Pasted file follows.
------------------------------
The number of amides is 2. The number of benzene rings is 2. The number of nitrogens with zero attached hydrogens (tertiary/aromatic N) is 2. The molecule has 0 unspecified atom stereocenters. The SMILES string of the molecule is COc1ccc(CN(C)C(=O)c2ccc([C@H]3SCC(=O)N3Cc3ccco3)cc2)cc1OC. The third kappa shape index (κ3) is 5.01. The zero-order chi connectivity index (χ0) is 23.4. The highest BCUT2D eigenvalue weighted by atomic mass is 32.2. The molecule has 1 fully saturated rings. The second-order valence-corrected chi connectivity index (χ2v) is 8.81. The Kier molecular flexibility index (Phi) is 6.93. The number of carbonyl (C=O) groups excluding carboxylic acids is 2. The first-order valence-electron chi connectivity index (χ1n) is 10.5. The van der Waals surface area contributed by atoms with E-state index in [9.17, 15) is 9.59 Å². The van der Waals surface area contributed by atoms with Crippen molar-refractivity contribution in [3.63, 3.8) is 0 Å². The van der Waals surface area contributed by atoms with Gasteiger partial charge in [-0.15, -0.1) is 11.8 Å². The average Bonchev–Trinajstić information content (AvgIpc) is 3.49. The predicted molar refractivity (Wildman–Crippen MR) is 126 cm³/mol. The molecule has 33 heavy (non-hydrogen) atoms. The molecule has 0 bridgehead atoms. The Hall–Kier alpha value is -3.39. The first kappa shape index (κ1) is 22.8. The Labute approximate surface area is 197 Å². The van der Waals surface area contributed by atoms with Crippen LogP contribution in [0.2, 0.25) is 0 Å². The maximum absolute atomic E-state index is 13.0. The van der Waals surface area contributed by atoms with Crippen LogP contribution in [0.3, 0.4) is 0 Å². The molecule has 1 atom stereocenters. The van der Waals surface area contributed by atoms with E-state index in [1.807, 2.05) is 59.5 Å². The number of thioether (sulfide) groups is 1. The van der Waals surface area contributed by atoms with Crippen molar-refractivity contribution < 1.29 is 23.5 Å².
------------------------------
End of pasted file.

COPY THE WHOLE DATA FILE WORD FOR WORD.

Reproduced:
The number of amides is 2. The number of benzene rings is 2. The number of nitrogens with zero attached hydrogens (tertiary/aromatic N) is 2. The molecule has 0 unspecified atom stereocenters. The SMILES string of the molecule is COc1ccc(CN(C)C(=O)c2ccc([C@H]3SCC(=O)N3Cc3ccco3)cc2)cc1OC. The third kappa shape index (κ3) is 5.01. The zero-order chi connectivity index (χ0) is 23.4. The highest BCUT2D eigenvalue weighted by atomic mass is 32.2. The molecule has 1 fully saturated rings. The second-order valence-corrected chi connectivity index (χ2v) is 8.81. The Kier molecular flexibility index (Phi) is 6.93. The number of carbonyl (C=O) groups excluding carboxylic acids is 2. The first-order valence-electron chi connectivity index (χ1n) is 10.5. The van der Waals surface area contributed by atoms with E-state index in [9.17, 15) is 9.59 Å². The van der Waals surface area contributed by atoms with Crippen molar-refractivity contribution in [3.63, 3.8) is 0 Å². The van der Waals surface area contributed by atoms with Gasteiger partial charge in [-0.15, -0.1) is 11.8 Å². The average Bonchev–Trinajstić information content (AvgIpc) is 3.49. The predicted molar refractivity (Wildman–Crippen MR) is 126 cm³/mol. The molecule has 33 heavy (non-hydrogen) atoms. The molecule has 0 bridgehead atoms. The Hall–Kier alpha value is -3.39. The first kappa shape index (κ1) is 22.8. The Labute approximate surface area is 197 Å². The van der Waals surface area contributed by atoms with Crippen LogP contribution in [0.2, 0.25) is 0 Å². The maximum absolute atomic E-state index is 13.0. The van der Waals surface area contributed by atoms with Crippen LogP contribution in [0.3, 0.4) is 0 Å². The molecule has 1 atom stereocenters. The van der Waals surface area contributed by atoms with E-state index in [1.807, 2.05) is 59.5 Å². The number of thioether (sulfide) groups is 1. The van der Waals surface area contributed by atoms with Crippen molar-refractivity contribution < 1.29 is 23.5 Å².